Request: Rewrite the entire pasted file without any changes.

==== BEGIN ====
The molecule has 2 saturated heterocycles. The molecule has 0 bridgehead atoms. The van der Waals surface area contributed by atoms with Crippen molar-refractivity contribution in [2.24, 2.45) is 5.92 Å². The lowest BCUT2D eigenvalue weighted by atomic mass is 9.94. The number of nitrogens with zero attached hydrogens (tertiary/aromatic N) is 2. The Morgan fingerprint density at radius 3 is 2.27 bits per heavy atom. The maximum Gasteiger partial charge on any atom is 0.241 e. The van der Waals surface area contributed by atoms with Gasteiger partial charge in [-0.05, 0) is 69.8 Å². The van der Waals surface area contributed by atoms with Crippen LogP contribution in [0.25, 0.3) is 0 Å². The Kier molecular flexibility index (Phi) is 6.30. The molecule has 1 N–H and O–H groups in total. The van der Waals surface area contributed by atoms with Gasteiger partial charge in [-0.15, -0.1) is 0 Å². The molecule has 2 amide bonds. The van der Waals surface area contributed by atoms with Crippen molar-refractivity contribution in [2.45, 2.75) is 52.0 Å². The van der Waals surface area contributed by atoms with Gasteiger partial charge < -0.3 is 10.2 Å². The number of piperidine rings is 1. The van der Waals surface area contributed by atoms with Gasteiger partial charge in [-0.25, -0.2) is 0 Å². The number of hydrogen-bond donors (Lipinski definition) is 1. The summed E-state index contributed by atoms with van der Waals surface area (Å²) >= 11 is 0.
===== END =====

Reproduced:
The molecule has 2 saturated heterocycles. The molecule has 0 bridgehead atoms. The van der Waals surface area contributed by atoms with Crippen molar-refractivity contribution in [2.24, 2.45) is 5.92 Å². The lowest BCUT2D eigenvalue weighted by atomic mass is 9.94. The number of nitrogens with zero attached hydrogens (tertiary/aromatic N) is 2. The Morgan fingerprint density at radius 3 is 2.27 bits per heavy atom. The maximum Gasteiger partial charge on any atom is 0.241 e. The van der Waals surface area contributed by atoms with Gasteiger partial charge in [-0.05, 0) is 69.8 Å². The van der Waals surface area contributed by atoms with Crippen LogP contribution in [0.25, 0.3) is 0 Å². The Kier molecular flexibility index (Phi) is 6.30. The molecule has 1 N–H and O–H groups in total. The van der Waals surface area contributed by atoms with Gasteiger partial charge in [-0.15, -0.1) is 0 Å². The molecule has 2 amide bonds. The van der Waals surface area contributed by atoms with Crippen molar-refractivity contribution in [2.45, 2.75) is 52.0 Å². The van der Waals surface area contributed by atoms with Gasteiger partial charge < -0.3 is 10.2 Å². The number of piperidine rings is 1. The van der Waals surface area contributed by atoms with Gasteiger partial charge in [-0.25, -0.2) is 0 Å². The number of hydrogen-bond donors (Lipinski definition) is 1. The summed E-state index contributed by atoms with van der Waals surface area (Å²) >= 11 is 0.